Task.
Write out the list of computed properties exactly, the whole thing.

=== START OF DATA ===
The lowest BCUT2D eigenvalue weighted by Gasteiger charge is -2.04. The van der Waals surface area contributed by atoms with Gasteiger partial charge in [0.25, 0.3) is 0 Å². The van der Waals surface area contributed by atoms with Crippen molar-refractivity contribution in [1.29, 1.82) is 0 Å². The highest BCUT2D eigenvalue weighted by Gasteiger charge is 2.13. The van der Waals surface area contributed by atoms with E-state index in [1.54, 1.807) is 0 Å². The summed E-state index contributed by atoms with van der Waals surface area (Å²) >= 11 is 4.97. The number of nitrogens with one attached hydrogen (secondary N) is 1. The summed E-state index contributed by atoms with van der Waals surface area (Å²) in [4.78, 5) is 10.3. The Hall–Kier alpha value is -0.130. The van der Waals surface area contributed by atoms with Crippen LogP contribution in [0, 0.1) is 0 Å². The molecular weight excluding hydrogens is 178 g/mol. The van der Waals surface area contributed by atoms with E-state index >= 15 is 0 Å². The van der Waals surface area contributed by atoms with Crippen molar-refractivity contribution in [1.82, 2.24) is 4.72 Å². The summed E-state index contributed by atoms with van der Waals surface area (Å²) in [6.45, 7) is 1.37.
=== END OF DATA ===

The lowest BCUT2D eigenvalue weighted by Gasteiger charge is -2.04. The van der Waals surface area contributed by atoms with Gasteiger partial charge in [0.25, 0.3) is 0 Å². The van der Waals surface area contributed by atoms with Crippen molar-refractivity contribution in [1.29, 1.82) is 0 Å². The highest BCUT2D eigenvalue weighted by Gasteiger charge is 2.13. The van der Waals surface area contributed by atoms with E-state index in [1.54, 1.807) is 0 Å². The summed E-state index contributed by atoms with van der Waals surface area (Å²) >= 11 is 4.97. The number of nitrogens with one attached hydrogen (secondary N) is 1. The summed E-state index contributed by atoms with van der Waals surface area (Å²) in [4.78, 5) is 10.3. The Hall–Kier alpha value is -0.130. The van der Waals surface area contributed by atoms with Crippen LogP contribution in [0, 0.1) is 0 Å². The molecular weight excluding hydrogens is 178 g/mol. The van der Waals surface area contributed by atoms with E-state index >= 15 is 0 Å². The van der Waals surface area contributed by atoms with Crippen molar-refractivity contribution in [1.82, 2.24) is 4.72 Å². The summed E-state index contributed by atoms with van der Waals surface area (Å²) in [6.45, 7) is 1.37.